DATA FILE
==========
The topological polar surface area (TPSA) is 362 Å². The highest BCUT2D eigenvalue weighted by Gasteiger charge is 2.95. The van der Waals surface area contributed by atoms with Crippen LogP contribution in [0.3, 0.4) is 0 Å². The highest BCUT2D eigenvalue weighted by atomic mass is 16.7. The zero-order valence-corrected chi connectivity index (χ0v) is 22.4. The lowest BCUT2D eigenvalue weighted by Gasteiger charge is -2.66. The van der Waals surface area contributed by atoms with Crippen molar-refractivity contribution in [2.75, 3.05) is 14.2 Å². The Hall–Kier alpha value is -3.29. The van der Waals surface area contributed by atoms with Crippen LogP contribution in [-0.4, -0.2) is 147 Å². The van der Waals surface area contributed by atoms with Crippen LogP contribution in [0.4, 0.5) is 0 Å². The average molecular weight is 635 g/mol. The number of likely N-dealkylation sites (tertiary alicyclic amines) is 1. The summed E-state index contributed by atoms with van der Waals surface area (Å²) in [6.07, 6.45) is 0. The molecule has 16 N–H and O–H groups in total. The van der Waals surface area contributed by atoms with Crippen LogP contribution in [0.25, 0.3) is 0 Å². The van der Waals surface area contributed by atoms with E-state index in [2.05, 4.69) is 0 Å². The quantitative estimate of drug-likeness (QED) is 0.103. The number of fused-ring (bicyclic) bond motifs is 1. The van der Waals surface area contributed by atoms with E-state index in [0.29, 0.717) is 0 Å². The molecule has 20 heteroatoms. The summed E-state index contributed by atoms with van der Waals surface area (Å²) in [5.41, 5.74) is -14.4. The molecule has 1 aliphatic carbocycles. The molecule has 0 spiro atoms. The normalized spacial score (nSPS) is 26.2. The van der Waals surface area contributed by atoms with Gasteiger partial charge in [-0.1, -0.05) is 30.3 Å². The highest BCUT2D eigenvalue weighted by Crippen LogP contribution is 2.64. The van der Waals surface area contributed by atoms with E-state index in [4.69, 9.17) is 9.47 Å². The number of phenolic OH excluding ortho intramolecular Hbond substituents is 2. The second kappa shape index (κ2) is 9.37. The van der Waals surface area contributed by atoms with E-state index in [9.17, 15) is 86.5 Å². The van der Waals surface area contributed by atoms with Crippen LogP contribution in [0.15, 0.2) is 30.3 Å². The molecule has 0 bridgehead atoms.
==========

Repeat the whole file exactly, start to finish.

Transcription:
The topological polar surface area (TPSA) is 362 Å². The highest BCUT2D eigenvalue weighted by Gasteiger charge is 2.95. The van der Waals surface area contributed by atoms with Crippen LogP contribution in [0.3, 0.4) is 0 Å². The highest BCUT2D eigenvalue weighted by atomic mass is 16.7. The zero-order valence-corrected chi connectivity index (χ0v) is 22.4. The lowest BCUT2D eigenvalue weighted by Gasteiger charge is -2.66. The van der Waals surface area contributed by atoms with Crippen molar-refractivity contribution in [2.75, 3.05) is 14.2 Å². The Hall–Kier alpha value is -3.29. The van der Waals surface area contributed by atoms with Crippen LogP contribution in [-0.4, -0.2) is 147 Å². The van der Waals surface area contributed by atoms with Crippen LogP contribution in [0.4, 0.5) is 0 Å². The average molecular weight is 635 g/mol. The number of likely N-dealkylation sites (tertiary alicyclic amines) is 1. The summed E-state index contributed by atoms with van der Waals surface area (Å²) in [6.07, 6.45) is 0. The molecule has 16 N–H and O–H groups in total. The van der Waals surface area contributed by atoms with Crippen LogP contribution in [0.25, 0.3) is 0 Å². The van der Waals surface area contributed by atoms with E-state index in [2.05, 4.69) is 0 Å². The quantitative estimate of drug-likeness (QED) is 0.103. The number of fused-ring (bicyclic) bond motifs is 1. The van der Waals surface area contributed by atoms with E-state index in [0.29, 0.717) is 0 Å². The molecule has 20 heteroatoms. The summed E-state index contributed by atoms with van der Waals surface area (Å²) in [5.41, 5.74) is -14.4. The molecule has 1 aliphatic carbocycles. The molecule has 0 spiro atoms. The normalized spacial score (nSPS) is 26.2. The van der Waals surface area contributed by atoms with Gasteiger partial charge in [-0.1, -0.05) is 30.3 Å². The highest BCUT2D eigenvalue weighted by Crippen LogP contribution is 2.64. The van der Waals surface area contributed by atoms with E-state index in [4.69, 9.17) is 9.47 Å². The number of phenolic OH excluding ortho intramolecular Hbond substituents is 2. The second kappa shape index (κ2) is 9.37. The van der Waals surface area contributed by atoms with E-state index in [9.17, 15) is 86.5 Å². The van der Waals surface area contributed by atoms with Crippen LogP contribution in [0.15, 0.2) is 30.3 Å². The molecule has 0 bridgehead atoms.